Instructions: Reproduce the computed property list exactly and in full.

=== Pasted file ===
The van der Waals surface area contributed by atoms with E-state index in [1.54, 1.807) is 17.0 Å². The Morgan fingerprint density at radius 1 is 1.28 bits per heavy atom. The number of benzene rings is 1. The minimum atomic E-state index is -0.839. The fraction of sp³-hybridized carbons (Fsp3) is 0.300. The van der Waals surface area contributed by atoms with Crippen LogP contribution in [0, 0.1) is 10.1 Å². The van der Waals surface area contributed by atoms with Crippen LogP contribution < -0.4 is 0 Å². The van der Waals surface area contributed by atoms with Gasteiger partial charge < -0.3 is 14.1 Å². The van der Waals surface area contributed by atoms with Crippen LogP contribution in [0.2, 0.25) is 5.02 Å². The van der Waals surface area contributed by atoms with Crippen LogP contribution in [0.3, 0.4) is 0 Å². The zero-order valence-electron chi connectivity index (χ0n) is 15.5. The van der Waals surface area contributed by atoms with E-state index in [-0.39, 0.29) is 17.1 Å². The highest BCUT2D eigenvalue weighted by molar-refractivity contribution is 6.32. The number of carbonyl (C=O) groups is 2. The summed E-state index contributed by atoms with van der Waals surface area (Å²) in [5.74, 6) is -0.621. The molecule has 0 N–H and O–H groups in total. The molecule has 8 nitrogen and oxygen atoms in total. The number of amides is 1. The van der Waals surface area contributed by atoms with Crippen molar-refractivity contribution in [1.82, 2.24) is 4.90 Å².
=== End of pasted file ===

The van der Waals surface area contributed by atoms with E-state index in [1.54, 1.807) is 17.0 Å². The Morgan fingerprint density at radius 1 is 1.28 bits per heavy atom. The number of benzene rings is 1. The minimum atomic E-state index is -0.839. The fraction of sp³-hybridized carbons (Fsp3) is 0.300. The van der Waals surface area contributed by atoms with Crippen LogP contribution in [0, 0.1) is 10.1 Å². The van der Waals surface area contributed by atoms with Crippen LogP contribution < -0.4 is 0 Å². The van der Waals surface area contributed by atoms with Gasteiger partial charge < -0.3 is 14.1 Å². The van der Waals surface area contributed by atoms with Crippen LogP contribution in [0.2, 0.25) is 5.02 Å². The van der Waals surface area contributed by atoms with Crippen LogP contribution in [0.3, 0.4) is 0 Å². The zero-order valence-electron chi connectivity index (χ0n) is 15.5. The van der Waals surface area contributed by atoms with E-state index in [-0.39, 0.29) is 17.1 Å². The highest BCUT2D eigenvalue weighted by molar-refractivity contribution is 6.32. The number of carbonyl (C=O) groups is 2. The summed E-state index contributed by atoms with van der Waals surface area (Å²) in [5.74, 6) is -0.621. The molecule has 0 N–H and O–H groups in total. The molecule has 8 nitrogen and oxygen atoms in total. The number of amides is 1. The van der Waals surface area contributed by atoms with Crippen molar-refractivity contribution in [1.82, 2.24) is 4.90 Å².